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Consciously ‘Unconscious’ Bias: Part 1

Sally Schott

April 12, 2019 > thumnail

Recently, a woman in one of our SOAR programs asked for my help with feedback she had received from her team. Several people on her team felt like she was biased against them and had begun complaining to her boss. This was her first time in a significant management role. She thought she was an inclusive manager and even prided herself on being a champion of underrepresented employees.

However, her behavior made some of her team members feel less valued and disadvantaged. For example, an analyst based in India felt like he received less challenging assignments because of his accent. A team member with 30+ years of work experience felt like he was left off a ‘digital transformation’ project because of his age. Even worse, three of the four new hires this manager had brought in looked exactly like her – white, female brunettes who all graduated from large state universities.

She and I began to talk about unconscious biases and what she could do to manage against them. Headlines today are filled with blatant examples of workplace bias (sexual harassment, gross pay inequity, etc.). Yet people are much more likely to encounter subtle, unconscious forms of bias than overt ones.

According to research it will take until 2059 for women to reach pay parity.


Unconscious bias is an evolutionary function to help us make important decisions quickly. Hundreds of thousands of years ago, many of the decisions we made were life and death choices. We needed to quickly judge our surroundings and act (e.g., See a tiger. Run!). Today, unconscious biases help us get through the day and make thousands of quick decisions without us having to think about them.

Confront Your Own Bias

If you think you don’t have biases, take a few minutes to take one of the online Implicit Association Tests. Remember, unconscious bias is not inherently bad or good: it is a fundamental function of the human mind that allows us to sort large amounts of information. In the workplace, however, our unconscious biases can have a dramatic impact on who we hire, develop, engage and retain. Of the more than 100 cataloged cognitive biases the ones that impact our workplaces the most are:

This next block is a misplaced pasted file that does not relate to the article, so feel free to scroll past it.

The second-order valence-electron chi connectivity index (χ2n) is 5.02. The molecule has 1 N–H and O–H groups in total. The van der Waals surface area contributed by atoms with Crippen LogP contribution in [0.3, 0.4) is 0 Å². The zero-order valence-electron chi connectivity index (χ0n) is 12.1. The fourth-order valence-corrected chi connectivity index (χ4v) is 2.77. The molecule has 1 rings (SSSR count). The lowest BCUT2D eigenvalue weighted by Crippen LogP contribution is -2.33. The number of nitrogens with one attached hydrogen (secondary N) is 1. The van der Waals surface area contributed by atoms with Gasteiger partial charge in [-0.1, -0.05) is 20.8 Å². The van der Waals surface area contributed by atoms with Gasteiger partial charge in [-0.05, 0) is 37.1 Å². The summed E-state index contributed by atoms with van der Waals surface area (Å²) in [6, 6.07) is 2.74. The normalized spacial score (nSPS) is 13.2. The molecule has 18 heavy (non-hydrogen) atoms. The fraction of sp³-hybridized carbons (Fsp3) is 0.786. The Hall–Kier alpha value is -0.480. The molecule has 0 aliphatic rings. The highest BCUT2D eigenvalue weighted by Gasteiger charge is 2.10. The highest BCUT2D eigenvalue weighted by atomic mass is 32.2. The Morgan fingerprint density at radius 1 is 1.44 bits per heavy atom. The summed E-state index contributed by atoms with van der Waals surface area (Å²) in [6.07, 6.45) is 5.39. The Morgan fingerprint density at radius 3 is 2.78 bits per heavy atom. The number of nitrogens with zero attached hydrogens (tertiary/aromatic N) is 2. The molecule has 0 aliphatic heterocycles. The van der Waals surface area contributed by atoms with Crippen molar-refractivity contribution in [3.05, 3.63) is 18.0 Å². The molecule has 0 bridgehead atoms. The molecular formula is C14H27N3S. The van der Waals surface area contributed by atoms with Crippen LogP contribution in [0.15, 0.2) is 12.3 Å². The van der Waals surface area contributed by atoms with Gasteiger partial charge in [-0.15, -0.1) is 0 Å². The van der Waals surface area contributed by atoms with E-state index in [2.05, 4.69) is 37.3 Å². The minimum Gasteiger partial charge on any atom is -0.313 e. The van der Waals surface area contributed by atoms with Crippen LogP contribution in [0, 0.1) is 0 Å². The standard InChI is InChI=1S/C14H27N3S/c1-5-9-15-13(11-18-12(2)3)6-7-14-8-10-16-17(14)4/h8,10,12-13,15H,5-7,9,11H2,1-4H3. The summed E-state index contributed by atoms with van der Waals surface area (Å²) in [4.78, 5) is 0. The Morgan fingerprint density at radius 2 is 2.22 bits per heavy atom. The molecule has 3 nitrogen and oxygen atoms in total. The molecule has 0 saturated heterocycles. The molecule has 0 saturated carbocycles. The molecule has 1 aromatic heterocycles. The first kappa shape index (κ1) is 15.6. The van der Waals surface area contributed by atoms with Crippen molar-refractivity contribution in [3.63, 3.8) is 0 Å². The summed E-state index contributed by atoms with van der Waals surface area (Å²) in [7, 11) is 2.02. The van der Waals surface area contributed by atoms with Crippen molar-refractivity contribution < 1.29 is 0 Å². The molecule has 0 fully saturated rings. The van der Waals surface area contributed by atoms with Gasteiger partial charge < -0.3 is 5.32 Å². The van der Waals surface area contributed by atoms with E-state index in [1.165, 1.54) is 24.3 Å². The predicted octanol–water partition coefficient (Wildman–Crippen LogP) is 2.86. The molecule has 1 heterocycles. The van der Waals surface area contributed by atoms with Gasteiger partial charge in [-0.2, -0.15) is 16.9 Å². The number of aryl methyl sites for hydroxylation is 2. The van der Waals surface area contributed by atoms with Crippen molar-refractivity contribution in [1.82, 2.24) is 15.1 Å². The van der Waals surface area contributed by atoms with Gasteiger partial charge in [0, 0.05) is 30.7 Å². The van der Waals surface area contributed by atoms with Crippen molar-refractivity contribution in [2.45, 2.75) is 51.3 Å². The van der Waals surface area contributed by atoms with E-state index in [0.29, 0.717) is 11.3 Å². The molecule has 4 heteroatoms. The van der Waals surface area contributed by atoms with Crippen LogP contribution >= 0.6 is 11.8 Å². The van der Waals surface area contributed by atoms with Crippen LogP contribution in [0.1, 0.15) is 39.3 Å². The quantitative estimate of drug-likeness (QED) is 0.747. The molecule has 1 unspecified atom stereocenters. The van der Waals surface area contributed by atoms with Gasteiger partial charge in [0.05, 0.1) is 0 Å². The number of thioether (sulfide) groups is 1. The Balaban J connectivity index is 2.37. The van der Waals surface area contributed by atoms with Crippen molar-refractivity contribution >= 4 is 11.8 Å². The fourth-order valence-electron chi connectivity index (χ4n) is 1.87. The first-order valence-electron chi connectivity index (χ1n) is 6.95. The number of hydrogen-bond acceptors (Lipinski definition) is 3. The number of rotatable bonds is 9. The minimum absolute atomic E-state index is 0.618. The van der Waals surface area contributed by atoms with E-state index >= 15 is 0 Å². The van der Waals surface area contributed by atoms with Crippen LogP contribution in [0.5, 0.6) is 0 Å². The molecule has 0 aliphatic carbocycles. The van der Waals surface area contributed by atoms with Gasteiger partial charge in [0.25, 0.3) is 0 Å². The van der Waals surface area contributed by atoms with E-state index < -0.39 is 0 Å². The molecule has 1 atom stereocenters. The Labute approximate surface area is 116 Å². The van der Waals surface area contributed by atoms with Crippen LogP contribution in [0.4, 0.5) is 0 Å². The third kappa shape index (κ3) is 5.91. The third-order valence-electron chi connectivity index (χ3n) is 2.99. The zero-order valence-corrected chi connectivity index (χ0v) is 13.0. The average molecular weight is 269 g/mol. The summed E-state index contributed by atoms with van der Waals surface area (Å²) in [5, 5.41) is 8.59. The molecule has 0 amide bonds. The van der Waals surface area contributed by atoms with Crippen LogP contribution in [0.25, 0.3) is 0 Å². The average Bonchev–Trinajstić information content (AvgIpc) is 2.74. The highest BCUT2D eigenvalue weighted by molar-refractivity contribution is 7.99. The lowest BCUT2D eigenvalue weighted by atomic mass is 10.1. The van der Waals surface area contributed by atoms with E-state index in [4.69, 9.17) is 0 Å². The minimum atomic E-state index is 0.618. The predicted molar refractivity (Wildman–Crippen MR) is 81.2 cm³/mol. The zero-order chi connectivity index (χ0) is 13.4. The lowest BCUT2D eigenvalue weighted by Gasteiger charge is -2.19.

1. Affinity Bias: When we gravitate toward others who are similar to us, such as the new manager hiring people who looked just like her. Here is a hint, if you are hiring people primarily based on “fit,” you may be perpetuating affinity biases.
  2. Stereotyping: When we assume capabilities based on stereotypes. For example, assuming that someone who is a parent does not want to travel, or assuming that someone who is older is not digitally savvy.
  3. Loss aversion: When we don’t want to take a risk by doing something different than what we have successfully done before. For example, this bias shows up in hiring and promotion decisions, where we are more likely to hire or promote people who look like their successful predecessors.

Subtle Bias Negatively Affects Employee Performance

If left unchecked, unconscious biases will limit diversity and, can greatly erode the confidence of our employees over time. In order to manage the business risk associated with bias, mandated bias trainings are becoming increasingly commonplace at many companies. But the question is, are any of these efforts paying off? The data say no.

A  study of 829 companies over 31 years showed that diversity training had “no positive effects in the average workplace.” 

Bias awareness isn’t leading to consistent bias mitigation.  There is value in making people aware of their biases and their biased language and behavior. However, effectively reducing workplace bias, when it is already unconscious, takes structured individual and organizational commitment.

Up Next

In Part 2 of this blog post, I’ll explore what the best companies and managers are doing to limit the impact of our unconscious biases. Stay tuned!